For complete coverage, you may need multiple plans. For example, you can sign up for Medicare’s stand-alone prescription drug program, known as Part D, as well as purchase a private Medigap policy to help cover deductibles, coinsurance, and copays. You could also consider adding private insurance to cover routine dental, hearing, and vision care.
Another approach would be to buy a private Medicare Advantage plan, which bundles parts A and B, and can include dental, hearing, and vision care.
It’s important to understand that each approach comes with trade-offs. Medigap plans, for instance, may mean fewer out-of-pocket expenses but generally have higher premiums. Medicare Advantage, on the other hand, may have lower premiums but could involve more out-of-pocket expenses. All told, Schwab suggests that retirees budget between $450 and $600 per month per person for health care costs, including plan premiums and out-of-pocket expenses. If your current budget won’t support that amount, consider taking steps now to ramp up your savings.
“To help meet the rising costs of health care in retirement, it may make sense to contribute to a health savings account [HSA] each year while you’re working, if eligible,” Rob says. Contributions to HSAs are federally tax deductible, earnings are tax-free, and withdrawals are also tax-free if used for qualified medical expenses, which include Medicare premiums and out-of-pocket costs but not Medigap and Medicare Advantage premiums.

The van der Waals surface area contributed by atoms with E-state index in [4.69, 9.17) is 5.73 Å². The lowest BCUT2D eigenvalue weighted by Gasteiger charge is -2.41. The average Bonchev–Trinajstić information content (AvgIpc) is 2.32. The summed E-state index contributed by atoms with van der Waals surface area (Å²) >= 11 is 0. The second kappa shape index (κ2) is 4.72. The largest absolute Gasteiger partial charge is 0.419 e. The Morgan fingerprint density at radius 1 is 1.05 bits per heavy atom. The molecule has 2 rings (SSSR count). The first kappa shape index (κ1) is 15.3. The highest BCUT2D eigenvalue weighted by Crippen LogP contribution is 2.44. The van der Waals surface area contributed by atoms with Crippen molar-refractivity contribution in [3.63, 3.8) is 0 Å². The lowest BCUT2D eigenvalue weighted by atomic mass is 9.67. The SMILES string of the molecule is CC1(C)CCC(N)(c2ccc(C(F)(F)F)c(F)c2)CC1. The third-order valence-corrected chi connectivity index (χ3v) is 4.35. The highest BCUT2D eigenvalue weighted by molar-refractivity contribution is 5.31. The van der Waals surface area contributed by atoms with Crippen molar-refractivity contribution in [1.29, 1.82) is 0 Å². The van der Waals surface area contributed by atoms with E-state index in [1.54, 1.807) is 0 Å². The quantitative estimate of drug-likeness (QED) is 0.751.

3. Long-term care
The U.S. Department of Health and Human Services estimates that close to 70% of today’s 65-year-olds will require some kind of long-term care, for an average of about three years—and the costs can be exorbitant.
For example, the national average cost2 for an in-home health aide in 2019 was $52,624, whereas a private room in a nursing home facility was $102,200. “Americans are becoming more aware of these potential expenses but most still don’t really plan for them—or even know where to start,” David says.
Some retirees may be able to reduce long-term care costs by turning to their families for help, but those who can’t or don’t want to rely on their loved ones generally cover these expenses in one of two ways:
- Out of pocket: One approach is to pay out of pocket if and when the need arises, in which case you’ll need significant savings to cover such costs. The benefit of this approach is that you pay for only what you need, which may be attractive to wealthier individuals who don’t want to pay for insurance they may not use.